The present investigation revealed higher efficacy of molecular markers in identifying diverse groups possessing higher non-additive gene action and ultimately the higher heterosis for important yield traits in tomato.  This is in accordance to the reports of Pandey et al. (2015) who established the necessity of molecular markers in determination of genetic diversity in context of non-consistent correlation between phenotypic diversity and heterosis. Similarly, Sud et al. (2010) indicated strong association of yield heterosis with SSR-based genetic diversity.  In contrast, Cebolla-Cornejo et al. (2013) emphasized the need of morpho-agronomical and quality characterization over molecular characterization in the ex-situ management of genetic resources in Spanish tomato landraces. Ezekiel et al. (2011) reported higher efficiency of molecular markers over phenotypic markers in determination of varietal identity. The present study establishes that fruit weight has greater association with fruit yield in tomato and is supported by reports of de Souza et al. (2012). In addition, the study indicated higher efficacy of molecular markers in identifying genotypes to be used in hybrid breeding programme.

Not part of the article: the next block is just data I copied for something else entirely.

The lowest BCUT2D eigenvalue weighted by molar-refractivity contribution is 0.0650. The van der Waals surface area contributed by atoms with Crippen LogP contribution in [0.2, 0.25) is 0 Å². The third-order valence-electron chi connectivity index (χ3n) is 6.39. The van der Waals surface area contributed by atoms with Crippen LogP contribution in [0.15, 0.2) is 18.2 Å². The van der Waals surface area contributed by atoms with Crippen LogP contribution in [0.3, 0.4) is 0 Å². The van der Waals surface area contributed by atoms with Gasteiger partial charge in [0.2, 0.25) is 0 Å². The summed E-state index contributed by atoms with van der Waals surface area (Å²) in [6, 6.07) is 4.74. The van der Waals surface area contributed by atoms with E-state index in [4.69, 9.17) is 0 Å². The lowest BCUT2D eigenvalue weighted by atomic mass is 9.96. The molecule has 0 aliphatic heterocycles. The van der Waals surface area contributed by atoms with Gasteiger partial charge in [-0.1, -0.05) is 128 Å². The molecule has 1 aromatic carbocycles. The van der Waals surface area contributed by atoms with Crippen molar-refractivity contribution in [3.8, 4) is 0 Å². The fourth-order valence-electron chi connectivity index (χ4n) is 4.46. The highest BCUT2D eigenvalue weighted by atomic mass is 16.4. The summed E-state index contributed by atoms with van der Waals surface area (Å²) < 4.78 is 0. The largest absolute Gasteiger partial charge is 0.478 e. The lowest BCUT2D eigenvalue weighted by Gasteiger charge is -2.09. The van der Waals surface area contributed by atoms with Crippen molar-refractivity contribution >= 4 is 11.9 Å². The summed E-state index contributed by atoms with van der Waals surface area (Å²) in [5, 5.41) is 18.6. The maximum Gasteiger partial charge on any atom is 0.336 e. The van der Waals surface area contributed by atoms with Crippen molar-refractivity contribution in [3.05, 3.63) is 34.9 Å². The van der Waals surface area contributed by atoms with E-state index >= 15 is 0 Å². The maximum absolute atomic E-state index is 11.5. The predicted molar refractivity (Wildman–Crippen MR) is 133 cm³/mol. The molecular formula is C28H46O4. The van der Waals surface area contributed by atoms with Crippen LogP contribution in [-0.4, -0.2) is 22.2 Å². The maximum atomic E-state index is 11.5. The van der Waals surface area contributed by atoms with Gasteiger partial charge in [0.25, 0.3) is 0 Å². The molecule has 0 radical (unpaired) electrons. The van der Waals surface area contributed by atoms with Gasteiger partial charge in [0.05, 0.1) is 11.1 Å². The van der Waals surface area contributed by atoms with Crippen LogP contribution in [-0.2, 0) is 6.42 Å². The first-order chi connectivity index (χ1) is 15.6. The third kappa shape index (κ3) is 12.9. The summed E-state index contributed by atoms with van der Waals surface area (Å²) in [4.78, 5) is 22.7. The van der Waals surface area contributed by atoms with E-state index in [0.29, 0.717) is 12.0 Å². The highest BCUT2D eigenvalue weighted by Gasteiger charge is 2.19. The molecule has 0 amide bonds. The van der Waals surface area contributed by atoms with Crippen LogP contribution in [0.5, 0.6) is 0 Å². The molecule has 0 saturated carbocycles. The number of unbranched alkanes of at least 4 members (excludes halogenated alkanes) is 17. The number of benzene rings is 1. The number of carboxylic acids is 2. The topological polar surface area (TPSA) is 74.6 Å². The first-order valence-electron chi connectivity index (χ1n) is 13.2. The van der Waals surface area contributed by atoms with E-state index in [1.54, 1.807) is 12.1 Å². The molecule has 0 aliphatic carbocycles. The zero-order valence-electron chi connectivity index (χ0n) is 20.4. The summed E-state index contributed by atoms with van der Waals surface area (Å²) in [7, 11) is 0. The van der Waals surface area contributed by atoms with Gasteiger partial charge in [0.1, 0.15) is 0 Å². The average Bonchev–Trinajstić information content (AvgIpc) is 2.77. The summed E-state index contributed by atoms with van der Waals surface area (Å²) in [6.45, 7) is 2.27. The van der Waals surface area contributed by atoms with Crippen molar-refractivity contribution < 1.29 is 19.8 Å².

• Conclusion

    The present study indicated higher efficiency of molecular diversity than that of phenotypic markers in attaining heterosis for yield traits in tomato.


  • Reference
  • Bhandari, H.R., Bhanu, A.N., Srivastava, K., Singh, M.N., Shreya, Hemnataranjan, A., 2017. Assessment of genetic diversity in crop plants-An overview. Advances in Plants & Agriculture Research7 (3), 279–286.

    Cebolla-Cornejo, J., Rosello, S., Nuez, F., 2013. Phenotypic and genetic diversity of Spanish tomato landraces. Scientia Horticulturae162 (23), 150–164.

    deSouza, L.M., Melo, P.C.T., Luders, R.R., Melo, A.M.T., (2012). Correlations between yield and fruit quality characteristics of fresh market tomatoes. Horticultura Brasileira30, 627–631.

    Ezekiel, C.N., Nwangburuka, C. C., Ajibade, O. A. Odebode, A.C., 2011. Genetic diversity in 14 tomato (Lycopersicon esculentum Mill.) varieties in Nigerian markets by RAPD-PCR technique. African Journal of Biotechnology 10(25), 4961–4967.